Being a native Hoosier, when I first moved to the Fargo area, I was hyper-aware of all the strange things people here said. It was almost like another language sometimes. I had to ask what certain sayings or words meant, and sometimes there was confusion because the way I talked was different than the way my new friends did.
Ten years later, I’ve adjusted and most of the Fargo-area colloquialisms are old hat. In fact, I’ve even (unintentionally) adopted the Nordic “o” sound and slight accent.
This post is one that’s been on my list for many months, because I think regional slang is just so fascinating. That’s why I present you … the weird things that people say in eastern North Dakota/western Minnesota (from the perspective of an Indiana girl).
The one thing that grates on my nerves more than anything up here is how locals pronounce karaoke. All I had ever heard it pronounced before was “carry-oh-key.” Up here? “Kuh-row-key.”
When something is across the street on the other side from you, in Indiana, it is catty corner. Here, it’s kitty corner. Which you’d think I prefer because cats are awesome, but even Buzzfeed agrees with me that it’s catty.
Taco in a bag
Back home, walking tacos were the shit. You know, taco meat and toppings inside a bag of Fritos. Here, they are tacos in a bag and they are eaten with Doritos. I would be upset about this, but it turns out it’s damn delicious with Doritos, so I give this one a pass.
Where I come from, your parents’ sister is your aunt, rhyming with ant. Here, it rhymes with haunt.
This is the most confusing thing of them all. Many folk here (primarily the older ones) refer to the second meal of the day as dinner and the last one as supper. Which makes dinner plans quite confusing sometimes. So in Indiana, we ate breakfast, lunch and dinner; here they eat breakfast, dinner and supper.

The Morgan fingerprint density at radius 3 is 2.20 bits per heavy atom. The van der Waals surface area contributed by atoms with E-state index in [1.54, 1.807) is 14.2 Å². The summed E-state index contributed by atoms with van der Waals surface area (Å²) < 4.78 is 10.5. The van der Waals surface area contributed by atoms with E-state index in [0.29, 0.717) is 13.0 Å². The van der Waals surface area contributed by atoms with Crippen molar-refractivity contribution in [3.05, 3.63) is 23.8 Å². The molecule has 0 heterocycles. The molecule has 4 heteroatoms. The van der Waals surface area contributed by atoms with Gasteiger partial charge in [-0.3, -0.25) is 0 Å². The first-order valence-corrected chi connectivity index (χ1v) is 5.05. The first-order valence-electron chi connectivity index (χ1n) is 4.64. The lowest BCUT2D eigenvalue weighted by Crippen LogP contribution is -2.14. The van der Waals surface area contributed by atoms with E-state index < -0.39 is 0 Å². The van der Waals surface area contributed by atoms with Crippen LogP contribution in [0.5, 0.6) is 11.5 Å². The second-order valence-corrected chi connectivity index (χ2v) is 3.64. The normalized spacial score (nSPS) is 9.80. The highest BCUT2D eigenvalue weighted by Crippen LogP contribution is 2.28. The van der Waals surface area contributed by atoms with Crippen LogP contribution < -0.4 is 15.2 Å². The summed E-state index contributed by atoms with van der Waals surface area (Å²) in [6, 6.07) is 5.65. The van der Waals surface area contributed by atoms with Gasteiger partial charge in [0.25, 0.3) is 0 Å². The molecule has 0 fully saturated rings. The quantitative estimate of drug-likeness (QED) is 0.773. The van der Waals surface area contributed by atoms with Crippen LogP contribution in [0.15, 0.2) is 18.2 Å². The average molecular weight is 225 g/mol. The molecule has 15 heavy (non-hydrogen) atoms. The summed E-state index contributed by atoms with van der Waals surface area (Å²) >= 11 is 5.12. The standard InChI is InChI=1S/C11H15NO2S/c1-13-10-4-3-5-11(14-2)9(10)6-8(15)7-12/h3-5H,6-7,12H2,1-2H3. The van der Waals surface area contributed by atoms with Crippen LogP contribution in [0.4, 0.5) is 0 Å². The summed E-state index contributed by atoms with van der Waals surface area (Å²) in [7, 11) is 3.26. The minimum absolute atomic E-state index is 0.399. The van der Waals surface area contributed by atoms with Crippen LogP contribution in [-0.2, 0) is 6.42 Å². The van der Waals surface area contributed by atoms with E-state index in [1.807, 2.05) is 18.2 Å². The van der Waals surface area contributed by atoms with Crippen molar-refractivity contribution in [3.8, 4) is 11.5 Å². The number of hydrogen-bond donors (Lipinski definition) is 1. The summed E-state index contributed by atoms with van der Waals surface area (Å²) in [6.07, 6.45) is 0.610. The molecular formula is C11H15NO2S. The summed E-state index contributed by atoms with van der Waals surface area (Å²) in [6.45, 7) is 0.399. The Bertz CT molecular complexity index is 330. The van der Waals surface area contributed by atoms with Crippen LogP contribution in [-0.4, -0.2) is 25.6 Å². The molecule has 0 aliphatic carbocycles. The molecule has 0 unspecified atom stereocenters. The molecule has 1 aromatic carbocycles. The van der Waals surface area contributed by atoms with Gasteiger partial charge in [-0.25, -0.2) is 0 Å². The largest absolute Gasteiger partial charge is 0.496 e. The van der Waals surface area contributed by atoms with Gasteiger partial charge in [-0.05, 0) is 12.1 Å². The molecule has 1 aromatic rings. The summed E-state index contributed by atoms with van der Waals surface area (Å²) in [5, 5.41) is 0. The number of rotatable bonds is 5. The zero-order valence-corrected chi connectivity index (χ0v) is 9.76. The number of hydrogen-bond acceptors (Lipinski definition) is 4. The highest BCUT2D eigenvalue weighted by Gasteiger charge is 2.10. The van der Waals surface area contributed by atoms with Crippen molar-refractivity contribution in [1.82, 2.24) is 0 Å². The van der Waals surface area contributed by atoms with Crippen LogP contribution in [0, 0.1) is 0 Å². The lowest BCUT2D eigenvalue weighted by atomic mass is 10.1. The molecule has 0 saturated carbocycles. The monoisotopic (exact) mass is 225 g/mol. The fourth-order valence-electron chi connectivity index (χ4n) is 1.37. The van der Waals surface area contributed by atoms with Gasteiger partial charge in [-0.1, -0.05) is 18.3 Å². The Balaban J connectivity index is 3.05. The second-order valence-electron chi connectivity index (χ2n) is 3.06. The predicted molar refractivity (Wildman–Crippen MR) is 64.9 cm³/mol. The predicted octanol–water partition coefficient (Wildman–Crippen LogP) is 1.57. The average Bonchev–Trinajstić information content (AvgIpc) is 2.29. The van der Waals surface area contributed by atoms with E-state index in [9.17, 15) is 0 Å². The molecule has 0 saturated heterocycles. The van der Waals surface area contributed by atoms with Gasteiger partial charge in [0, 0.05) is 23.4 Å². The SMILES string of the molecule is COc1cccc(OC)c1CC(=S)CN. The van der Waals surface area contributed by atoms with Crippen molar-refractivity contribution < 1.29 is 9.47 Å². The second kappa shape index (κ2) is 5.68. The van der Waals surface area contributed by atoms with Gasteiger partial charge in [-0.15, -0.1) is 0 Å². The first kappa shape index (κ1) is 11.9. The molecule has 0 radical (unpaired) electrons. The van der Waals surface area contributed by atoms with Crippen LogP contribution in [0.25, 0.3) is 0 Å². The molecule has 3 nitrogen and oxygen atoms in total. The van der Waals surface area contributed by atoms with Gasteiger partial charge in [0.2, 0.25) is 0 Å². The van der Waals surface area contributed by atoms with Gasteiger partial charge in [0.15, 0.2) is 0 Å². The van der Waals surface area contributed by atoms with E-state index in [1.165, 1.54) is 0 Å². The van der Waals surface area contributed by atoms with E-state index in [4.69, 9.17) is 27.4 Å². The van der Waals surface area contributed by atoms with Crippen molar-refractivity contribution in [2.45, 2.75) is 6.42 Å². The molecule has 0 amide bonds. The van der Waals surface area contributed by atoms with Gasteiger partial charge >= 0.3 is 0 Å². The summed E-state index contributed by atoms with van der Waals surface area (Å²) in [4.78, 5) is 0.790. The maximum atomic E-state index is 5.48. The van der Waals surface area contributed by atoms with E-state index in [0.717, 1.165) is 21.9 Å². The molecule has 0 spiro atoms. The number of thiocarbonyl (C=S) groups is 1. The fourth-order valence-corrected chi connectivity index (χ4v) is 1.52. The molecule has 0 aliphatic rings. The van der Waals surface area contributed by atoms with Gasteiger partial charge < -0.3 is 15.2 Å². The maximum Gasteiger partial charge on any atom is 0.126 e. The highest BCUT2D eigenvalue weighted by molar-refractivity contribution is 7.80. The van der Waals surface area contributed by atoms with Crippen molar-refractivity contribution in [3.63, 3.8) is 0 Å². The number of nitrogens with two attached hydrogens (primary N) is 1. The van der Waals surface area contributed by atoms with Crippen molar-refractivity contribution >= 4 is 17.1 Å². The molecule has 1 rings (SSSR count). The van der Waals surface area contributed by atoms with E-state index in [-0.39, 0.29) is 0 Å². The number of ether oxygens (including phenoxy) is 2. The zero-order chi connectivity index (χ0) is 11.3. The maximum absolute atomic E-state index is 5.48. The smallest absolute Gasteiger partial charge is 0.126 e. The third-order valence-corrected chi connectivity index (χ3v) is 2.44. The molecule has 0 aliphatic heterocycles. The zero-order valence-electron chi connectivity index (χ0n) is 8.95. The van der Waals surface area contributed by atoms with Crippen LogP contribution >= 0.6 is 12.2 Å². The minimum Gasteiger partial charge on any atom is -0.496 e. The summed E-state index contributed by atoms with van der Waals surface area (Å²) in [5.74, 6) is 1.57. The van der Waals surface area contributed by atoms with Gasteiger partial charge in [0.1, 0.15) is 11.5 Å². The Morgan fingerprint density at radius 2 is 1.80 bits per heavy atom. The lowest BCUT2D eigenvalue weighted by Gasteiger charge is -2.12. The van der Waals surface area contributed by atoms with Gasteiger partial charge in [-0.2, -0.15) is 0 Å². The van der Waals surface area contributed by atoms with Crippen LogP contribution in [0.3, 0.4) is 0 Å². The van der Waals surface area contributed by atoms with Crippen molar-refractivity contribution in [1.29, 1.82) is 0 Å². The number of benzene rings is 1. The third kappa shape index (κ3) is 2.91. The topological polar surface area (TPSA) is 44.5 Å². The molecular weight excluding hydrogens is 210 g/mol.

I’m on a fine line between hating and embracing this term. In Minnesota country, they eat hotdish. Hotdish is any kind of meal consisting of a meat, veggie, starch and cream of whatever soup baked in the oven. So basically, what the rest of the world calls a casserole. I literally had never heard of a hotdish before moving here, but I came to quickly find out they are all the rage here. It’s like, a giant culture thing. Tater tot hot dish is by far the most popular (and delicious).
Ride bike/drive truck
I recall finding this little colloquial gem out when I worked as a summer intern as a copy editor at the Fargo newspaper. I saw the phrase “drive truck,” as in “No I can’t go to the party. I gotta drive truck tomorrow.” and I promptly red-penned that sucker for correction. I then found out that it is such a common phrase here that they let it fly, but only by profession. So if you are a semi driver that gets paid from a company, you can drive truck. But if you’re poppin’ in your pickup to get some milk, you drive your truck or a truck or the truck, or you drive trucks, or you’re a truck driver.
Similar to ride bike. My husband sometimes says things like “I remember when I was a kid riding bike to my neighbor’s house,” and I always say “you mean riding your bike? You’re missing an article, chief.” But no, he contends that’s just how they say it here. I will never succumb to this silly rule of a grammatical mess.
“Oh fer cute”
This really is an endearing little phrase you’ll hear old grannies say in these parts. Show someone your rad new kicks and you’ll get an “Oh fer cute” response. Tell a side-splitting knock-knock joke and you’ll get an “oh fer funny.” Say something stupid and you’ll get an “Oh fer dumb.” It’s a thing.
The most cliche and totally true phrase Minnesotans and North Dakotans say is definitely uff dah (pronounced “oof-dah”). You’d think this is limited to old people but I legit hear young folk say this too. It’s used as a strong exclamation of any emotion, but I like to think of it as a “gosh darn it.”
Another cute expression similar to Uff Da and the “oh fers.” As in, “Dolores said it’s pretty windy out today, dontcha know?” Also must be said with the long “o” sound.
Duck Duck Gray Duck
You probably know this game as Duck Duck Goose.
Many folk (mostly older) shorten the word refrigerator to frig. They still pronounce it fridge, but write it as frig.
The one thing both (most) Hoosiers and Fargoans can agree on though, is that bubbly carbonated beverages are called pop.